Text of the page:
Take A Break! Why Rest Days Are Important

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Take A Break! Why Rest Days Are Important
Rest Days

To reach your fitness goals, you need to train, but you also need rest.  When you optimise the ratio of work to rest, you’ll reach your fitness goals faster, feel great and avoid burnout

Learn how to incorporate rest days into your training schedule and find out what you should focus on to get the most out of each rest day.

What is a rest day?

A rest day is a day off from training! Take a break from your regular workout routine to allow your body and mind to recover. 

It’s important you rest on your rest days. This means doing lighter activities, active recovery and things that relax you.

A rest day allows your body to consolidate the hard work you’ve been doing. Muscles recover, adapt and become stronger during your rest, not your workout time, and your nervous system has a chance to recover too. 

Including appropriate rest in your training program can also help prevent a workout plateau or the fatigue that comes from overtraining.

Rest Days Sleep

What to do on a rest day

Think of rest days as a way to give back to your body. Use this time to relax and rejuvenate your body and mind in whatever way works best for you.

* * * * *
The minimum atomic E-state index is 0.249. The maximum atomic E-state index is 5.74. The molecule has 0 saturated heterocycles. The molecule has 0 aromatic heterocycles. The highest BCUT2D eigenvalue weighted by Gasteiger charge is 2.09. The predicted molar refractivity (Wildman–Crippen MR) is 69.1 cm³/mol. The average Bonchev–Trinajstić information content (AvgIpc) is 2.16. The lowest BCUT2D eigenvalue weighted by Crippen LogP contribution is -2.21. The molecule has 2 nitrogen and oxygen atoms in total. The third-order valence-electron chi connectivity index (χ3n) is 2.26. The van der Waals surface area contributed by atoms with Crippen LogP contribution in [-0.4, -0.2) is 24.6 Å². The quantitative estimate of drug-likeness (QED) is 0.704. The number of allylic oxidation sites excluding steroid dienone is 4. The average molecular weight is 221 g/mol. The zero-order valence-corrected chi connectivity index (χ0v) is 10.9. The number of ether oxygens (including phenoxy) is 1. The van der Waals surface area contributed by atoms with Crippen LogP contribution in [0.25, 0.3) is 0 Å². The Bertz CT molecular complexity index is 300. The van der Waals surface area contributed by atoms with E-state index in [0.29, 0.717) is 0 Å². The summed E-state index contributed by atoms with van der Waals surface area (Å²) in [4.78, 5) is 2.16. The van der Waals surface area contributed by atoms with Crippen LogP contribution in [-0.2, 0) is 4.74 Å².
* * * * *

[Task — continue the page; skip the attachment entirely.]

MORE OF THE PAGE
If you’ve been training super hard or you’re feeling fatigued, a day spent watching Netflix might be exactly what you need. 

If you’re feeling energised, you can stay active on a rest day with light cardio for an active recovery workout such as swimming or walking. 

Yoga is another way to incorporate mindfulness and movement while promoting recovery, or some foam rolling may help to reduce any muscle stiffness.

Here are some suggestions from the Sweat Trainers to help you get the most out of your next rest day: 

Kayla’s rest day advice: “Grab a foam roller and do an active recovery session! This will help to reduce muscle soreness and improve your range of motion.” 

Chontel’s tip: “Use your rest day to do meal prep for the week ahead to ensure you have healthy food that fills you up.” 

Steph’s suggestion: “Rest days are when your muscles grow, so respect the need for rest. On your rest day, prioritise your nutrition, get enough sleep and remember to stretch.”

Kelsey’s recommendation: “Practise meditation or mindfulness, spend time with family and friends or take a walk in nature.” 

What to eat on a rest day

The food you eat can help to speed up muscle recovery as your body adapts to your training load. Make sure your protein intake is adequate to support muscle repair, and include complex carbohydrates such as fruit, vegetables and whole grains.